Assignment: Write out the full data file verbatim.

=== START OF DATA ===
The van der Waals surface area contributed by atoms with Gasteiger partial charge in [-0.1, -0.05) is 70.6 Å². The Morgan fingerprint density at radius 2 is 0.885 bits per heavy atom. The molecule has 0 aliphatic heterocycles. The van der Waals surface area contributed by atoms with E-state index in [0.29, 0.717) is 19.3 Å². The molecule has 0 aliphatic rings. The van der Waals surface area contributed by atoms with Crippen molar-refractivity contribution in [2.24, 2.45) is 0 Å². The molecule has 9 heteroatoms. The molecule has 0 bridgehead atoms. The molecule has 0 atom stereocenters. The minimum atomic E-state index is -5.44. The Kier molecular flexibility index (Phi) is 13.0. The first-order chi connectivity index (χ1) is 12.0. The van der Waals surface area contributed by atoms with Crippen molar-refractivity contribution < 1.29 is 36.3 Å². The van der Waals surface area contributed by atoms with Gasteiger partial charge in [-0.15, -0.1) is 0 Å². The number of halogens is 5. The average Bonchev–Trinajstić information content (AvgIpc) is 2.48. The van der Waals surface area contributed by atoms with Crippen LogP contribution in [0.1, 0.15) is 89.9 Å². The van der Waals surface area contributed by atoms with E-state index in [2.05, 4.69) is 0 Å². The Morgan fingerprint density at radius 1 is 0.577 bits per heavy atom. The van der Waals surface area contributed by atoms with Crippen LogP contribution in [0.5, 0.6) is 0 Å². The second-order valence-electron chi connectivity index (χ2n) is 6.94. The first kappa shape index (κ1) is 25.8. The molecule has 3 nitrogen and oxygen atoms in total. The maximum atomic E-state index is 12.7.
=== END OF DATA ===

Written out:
The van der Waals surface area contributed by atoms with Gasteiger partial charge in [-0.1, -0.05) is 70.6 Å². The Morgan fingerprint density at radius 2 is 0.885 bits per heavy atom. The molecule has 0 aliphatic heterocycles. The van der Waals surface area contributed by atoms with E-state index in [0.29, 0.717) is 19.3 Å². The molecule has 0 aliphatic rings. The van der Waals surface area contributed by atoms with Crippen molar-refractivity contribution in [2.24, 2.45) is 0 Å². The molecule has 9 heteroatoms. The molecule has 0 bridgehead atoms. The molecule has 0 atom stereocenters. The minimum atomic E-state index is -5.44. The Kier molecular flexibility index (Phi) is 13.0. The first-order chi connectivity index (χ1) is 12.0. The van der Waals surface area contributed by atoms with Crippen molar-refractivity contribution < 1.29 is 36.3 Å². The van der Waals surface area contributed by atoms with Gasteiger partial charge in [-0.15, -0.1) is 0 Å². The number of halogens is 5. The average Bonchev–Trinajstić information content (AvgIpc) is 2.48. The van der Waals surface area contributed by atoms with Crippen LogP contribution in [0.1, 0.15) is 89.9 Å². The van der Waals surface area contributed by atoms with E-state index in [2.05, 4.69) is 0 Å². The Morgan fingerprint density at radius 1 is 0.577 bits per heavy atom. The van der Waals surface area contributed by atoms with Crippen LogP contribution in [0.5, 0.6) is 0 Å². The second-order valence-electron chi connectivity index (χ2n) is 6.94. The first kappa shape index (κ1) is 25.8. The molecule has 3 nitrogen and oxygen atoms in total. The maximum atomic E-state index is 12.7.